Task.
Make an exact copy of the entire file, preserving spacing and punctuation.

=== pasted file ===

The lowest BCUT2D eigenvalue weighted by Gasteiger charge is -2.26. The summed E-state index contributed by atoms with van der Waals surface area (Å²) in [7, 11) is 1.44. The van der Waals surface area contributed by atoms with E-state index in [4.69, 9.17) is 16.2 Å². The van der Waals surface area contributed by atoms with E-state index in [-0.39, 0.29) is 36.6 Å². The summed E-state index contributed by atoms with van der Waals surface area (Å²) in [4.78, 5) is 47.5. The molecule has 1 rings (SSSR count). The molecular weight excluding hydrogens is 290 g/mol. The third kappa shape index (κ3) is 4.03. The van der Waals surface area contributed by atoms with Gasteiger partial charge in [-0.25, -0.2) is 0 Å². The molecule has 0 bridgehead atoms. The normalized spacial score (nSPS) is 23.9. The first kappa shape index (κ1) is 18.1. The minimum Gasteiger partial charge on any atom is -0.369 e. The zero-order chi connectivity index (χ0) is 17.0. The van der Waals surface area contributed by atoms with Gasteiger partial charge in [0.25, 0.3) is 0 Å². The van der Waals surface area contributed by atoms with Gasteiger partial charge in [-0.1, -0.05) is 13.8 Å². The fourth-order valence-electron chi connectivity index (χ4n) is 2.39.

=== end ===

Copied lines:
The lowest BCUT2D eigenvalue weighted by Gasteiger charge is -2.26. The summed E-state index contributed by atoms with van der Waals surface area (Å²) in [7, 11) is 1.44. The van der Waals surface area contributed by atoms with E-state index in [4.69, 9.17) is 16.2 Å². The van der Waals surface area contributed by atoms with E-state index in [-0.39, 0.29) is 36.6 Å². The summed E-state index contributed by atoms with van der Waals surface area (Å²) in [4.78, 5) is 47.5. The molecule has 1 rings (SSSR count). The molecular weight excluding hydrogens is 290 g/mol. The third kappa shape index (κ3) is 4.03. The van der Waals surface area contributed by atoms with Gasteiger partial charge in [-0.25, -0.2) is 0 Å². The molecule has 0 bridgehead atoms. The normalized spacial score (nSPS) is 23.9. The first kappa shape index (κ1) is 18.1. The minimum Gasteiger partial charge on any atom is -0.369 e. The zero-order chi connectivity index (χ0) is 17.0. The van der Waals surface area contributed by atoms with Gasteiger partial charge in [0.25, 0.3) is 0 Å². The van der Waals surface area contributed by atoms with Gasteiger partial charge in [-0.1, -0.05) is 13.8 Å². The fourth-order valence-electron chi connectivity index (χ4n) is 2.39.